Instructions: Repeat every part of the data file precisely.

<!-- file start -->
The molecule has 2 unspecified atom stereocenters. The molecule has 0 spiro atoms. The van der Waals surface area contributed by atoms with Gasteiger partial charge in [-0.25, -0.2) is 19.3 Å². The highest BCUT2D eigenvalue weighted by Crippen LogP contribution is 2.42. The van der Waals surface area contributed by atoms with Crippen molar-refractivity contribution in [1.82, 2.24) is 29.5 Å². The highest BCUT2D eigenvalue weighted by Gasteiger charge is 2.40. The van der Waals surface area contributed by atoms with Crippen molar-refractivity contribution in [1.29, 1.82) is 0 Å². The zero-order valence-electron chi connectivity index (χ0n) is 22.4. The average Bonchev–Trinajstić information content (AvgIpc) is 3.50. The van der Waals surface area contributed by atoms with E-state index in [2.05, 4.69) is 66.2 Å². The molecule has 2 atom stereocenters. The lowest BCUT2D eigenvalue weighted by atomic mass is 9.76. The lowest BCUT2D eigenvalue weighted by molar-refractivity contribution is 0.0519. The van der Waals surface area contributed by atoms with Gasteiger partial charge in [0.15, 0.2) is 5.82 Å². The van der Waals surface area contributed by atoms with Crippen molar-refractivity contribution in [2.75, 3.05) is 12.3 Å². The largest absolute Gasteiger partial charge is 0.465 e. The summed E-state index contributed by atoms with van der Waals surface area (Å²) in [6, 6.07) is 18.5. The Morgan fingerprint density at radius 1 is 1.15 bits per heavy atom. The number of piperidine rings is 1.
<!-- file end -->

The molecule has 2 unspecified atom stereocenters. The molecule has 0 spiro atoms. The van der Waals surface area contributed by atoms with Gasteiger partial charge in [-0.25, -0.2) is 19.3 Å². The highest BCUT2D eigenvalue weighted by Crippen LogP contribution is 2.42. The van der Waals surface area contributed by atoms with Crippen molar-refractivity contribution in [1.82, 2.24) is 29.5 Å². The highest BCUT2D eigenvalue weighted by Gasteiger charge is 2.40. The van der Waals surface area contributed by atoms with Crippen molar-refractivity contribution in [1.29, 1.82) is 0 Å². The zero-order valence-electron chi connectivity index (χ0n) is 22.4. The average Bonchev–Trinajstić information content (AvgIpc) is 3.50. The van der Waals surface area contributed by atoms with E-state index in [2.05, 4.69) is 66.2 Å². The molecule has 2 atom stereocenters. The lowest BCUT2D eigenvalue weighted by atomic mass is 9.76. The lowest BCUT2D eigenvalue weighted by molar-refractivity contribution is 0.0519. The van der Waals surface area contributed by atoms with Gasteiger partial charge in [0.15, 0.2) is 5.82 Å². The van der Waals surface area contributed by atoms with Crippen molar-refractivity contribution in [2.75, 3.05) is 12.3 Å². The largest absolute Gasteiger partial charge is 0.465 e. The summed E-state index contributed by atoms with van der Waals surface area (Å²) in [6, 6.07) is 18.5. The Morgan fingerprint density at radius 1 is 1.15 bits per heavy atom. The number of piperidine rings is 1.